Universal Children's Day: protecting our agents for change
20 November 2015
Climate change poses severe threats to children's survival and wellbeing, health, food security and nutrition, and access to education. It also exacerbates and compounds drivers of insecurity, which in turn leads to more children being at risk of violence, exploitation and abuse.
In the run up to the COP21 climate change conference in Paris at the beginning of December, world leaders are under pressure from civil society to ensure that all stakeholders, including children and young people are involved in the decision-making process when it comes to tackling climate change.
The UK government has a progressive record in supporting climate change programmes through its international aid activity.
It is vital to ensure that the 0.7% of gross national income allocated to official development assistance (ODA), is spent in ways which protect, promote and uphold the rights of children, including those living beyond UK national borders, in line with commitments under the UN Convention on the Rights of the Child (CRC).
In order to fulfil its obligation to contribute to the global implementation of the CRC, the UK government needs to explicitly prioritise children’s rights, by adopting a comprehensive and integrated child rights policy framework to inform international policy and aid allocations and to implement a more robust child-sensitive monitoring and evaluation system.
Such a framework would allow the UK government to pursue policies to support countries that are especially vulnerable to the effects of climate change – particularly the hardest to reach and least resilient – so that they are better able to cope with its effects, while recognising and prioritising the specific needs of children, their voices and ideas.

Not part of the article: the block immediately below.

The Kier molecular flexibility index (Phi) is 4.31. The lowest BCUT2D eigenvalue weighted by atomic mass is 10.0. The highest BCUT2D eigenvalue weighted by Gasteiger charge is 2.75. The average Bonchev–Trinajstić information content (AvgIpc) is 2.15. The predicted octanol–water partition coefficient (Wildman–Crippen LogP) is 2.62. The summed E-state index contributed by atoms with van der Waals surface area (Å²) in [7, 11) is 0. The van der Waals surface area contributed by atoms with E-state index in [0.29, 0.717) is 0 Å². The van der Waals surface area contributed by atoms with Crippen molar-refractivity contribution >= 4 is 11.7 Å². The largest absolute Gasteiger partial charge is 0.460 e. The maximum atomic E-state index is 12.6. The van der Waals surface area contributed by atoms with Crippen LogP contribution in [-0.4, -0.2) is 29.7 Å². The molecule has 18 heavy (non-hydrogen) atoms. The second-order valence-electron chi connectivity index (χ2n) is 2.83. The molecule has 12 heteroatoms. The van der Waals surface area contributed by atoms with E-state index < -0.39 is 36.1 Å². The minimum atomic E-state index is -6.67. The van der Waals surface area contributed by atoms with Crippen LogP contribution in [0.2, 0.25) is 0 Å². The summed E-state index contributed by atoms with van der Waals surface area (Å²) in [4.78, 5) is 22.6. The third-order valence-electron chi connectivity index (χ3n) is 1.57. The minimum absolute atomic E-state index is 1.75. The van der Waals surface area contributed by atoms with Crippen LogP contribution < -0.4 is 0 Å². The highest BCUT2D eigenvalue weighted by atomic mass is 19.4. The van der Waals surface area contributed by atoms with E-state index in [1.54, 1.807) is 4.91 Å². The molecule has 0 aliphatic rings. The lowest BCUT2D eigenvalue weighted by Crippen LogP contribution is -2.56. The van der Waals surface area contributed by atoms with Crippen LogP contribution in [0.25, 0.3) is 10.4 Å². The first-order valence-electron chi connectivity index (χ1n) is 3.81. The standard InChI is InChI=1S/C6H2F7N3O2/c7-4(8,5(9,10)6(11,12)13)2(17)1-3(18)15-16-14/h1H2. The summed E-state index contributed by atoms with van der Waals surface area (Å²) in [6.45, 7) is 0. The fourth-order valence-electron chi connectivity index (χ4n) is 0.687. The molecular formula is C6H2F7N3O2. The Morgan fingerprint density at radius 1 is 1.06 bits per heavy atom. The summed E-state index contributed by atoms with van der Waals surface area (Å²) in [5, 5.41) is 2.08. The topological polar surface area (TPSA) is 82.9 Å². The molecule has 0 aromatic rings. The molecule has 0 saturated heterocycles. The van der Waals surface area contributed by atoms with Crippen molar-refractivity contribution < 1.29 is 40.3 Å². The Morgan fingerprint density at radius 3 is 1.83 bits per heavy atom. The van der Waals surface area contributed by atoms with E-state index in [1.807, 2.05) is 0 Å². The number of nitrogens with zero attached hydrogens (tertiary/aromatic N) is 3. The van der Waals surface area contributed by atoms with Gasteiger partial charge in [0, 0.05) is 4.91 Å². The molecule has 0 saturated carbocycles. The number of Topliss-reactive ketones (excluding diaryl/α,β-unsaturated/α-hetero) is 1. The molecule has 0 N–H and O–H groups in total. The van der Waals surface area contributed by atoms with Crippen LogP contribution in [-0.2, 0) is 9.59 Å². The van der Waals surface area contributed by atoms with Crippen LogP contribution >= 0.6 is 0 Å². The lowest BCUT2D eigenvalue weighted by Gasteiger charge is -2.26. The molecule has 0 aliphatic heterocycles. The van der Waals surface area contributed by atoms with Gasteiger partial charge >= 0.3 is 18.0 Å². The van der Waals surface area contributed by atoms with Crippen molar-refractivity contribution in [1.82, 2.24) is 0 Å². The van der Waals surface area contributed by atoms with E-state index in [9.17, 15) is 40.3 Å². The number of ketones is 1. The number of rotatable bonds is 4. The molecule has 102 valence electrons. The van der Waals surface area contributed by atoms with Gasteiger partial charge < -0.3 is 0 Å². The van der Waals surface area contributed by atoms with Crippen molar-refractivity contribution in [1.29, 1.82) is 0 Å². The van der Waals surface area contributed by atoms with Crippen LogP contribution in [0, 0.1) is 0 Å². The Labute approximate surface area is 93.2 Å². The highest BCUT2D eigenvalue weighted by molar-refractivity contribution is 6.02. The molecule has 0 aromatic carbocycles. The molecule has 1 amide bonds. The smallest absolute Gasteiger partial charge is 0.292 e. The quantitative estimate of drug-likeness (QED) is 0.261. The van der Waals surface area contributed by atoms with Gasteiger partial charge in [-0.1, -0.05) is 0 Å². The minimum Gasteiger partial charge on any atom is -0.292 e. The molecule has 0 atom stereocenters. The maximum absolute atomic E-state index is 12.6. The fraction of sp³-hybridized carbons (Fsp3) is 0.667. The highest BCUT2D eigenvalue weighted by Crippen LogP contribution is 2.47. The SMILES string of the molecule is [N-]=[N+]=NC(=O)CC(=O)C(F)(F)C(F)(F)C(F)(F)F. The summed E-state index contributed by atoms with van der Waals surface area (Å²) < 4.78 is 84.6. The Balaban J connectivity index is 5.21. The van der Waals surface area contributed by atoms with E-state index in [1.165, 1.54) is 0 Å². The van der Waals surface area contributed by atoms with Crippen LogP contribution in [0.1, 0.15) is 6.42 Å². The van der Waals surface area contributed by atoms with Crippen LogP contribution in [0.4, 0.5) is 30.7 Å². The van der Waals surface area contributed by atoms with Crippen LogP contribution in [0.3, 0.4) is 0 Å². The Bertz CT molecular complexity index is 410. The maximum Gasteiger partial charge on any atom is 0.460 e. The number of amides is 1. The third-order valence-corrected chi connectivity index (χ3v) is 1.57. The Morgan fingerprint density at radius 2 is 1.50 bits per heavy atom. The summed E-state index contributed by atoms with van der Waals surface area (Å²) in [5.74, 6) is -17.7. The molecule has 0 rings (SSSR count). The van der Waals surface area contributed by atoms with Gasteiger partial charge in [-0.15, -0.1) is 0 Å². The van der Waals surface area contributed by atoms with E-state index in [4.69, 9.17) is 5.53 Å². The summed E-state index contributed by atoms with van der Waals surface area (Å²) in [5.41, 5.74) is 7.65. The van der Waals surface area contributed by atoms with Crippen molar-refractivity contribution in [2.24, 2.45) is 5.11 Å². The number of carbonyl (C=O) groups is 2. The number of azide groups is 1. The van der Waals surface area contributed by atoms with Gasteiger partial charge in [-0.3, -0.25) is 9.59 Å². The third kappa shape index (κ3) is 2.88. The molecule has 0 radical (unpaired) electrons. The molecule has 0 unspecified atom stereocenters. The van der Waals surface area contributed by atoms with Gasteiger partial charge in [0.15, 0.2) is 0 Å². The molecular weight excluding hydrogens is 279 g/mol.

Without children’s participation and inclusive programming, it is unlikely that the UK’s development policies will effectively uphold their rights to survival, development and protection.
There is strong evidence that including children in this way will generate multiple co-benefits in terms of both climate goals and child rights.
Despite this, recognition of children’s rights has been largely absent within the international negotiations on climate change under the UN Framework Convention on Climate Change (UNFCCC). We are therefore urging the UK government to ensure that the rights of children and future generations, as well as their role as key agents for change, are recognised in the global agreement on climate change.
Protecting Children's Rights Worldwide is an alternative report on the UK’s extraterritorial obligations under the CRC, advocating for more space to be given to child rights. If you work for a Bond member and are interested in child rights, why not join the Bond Child Rights Group?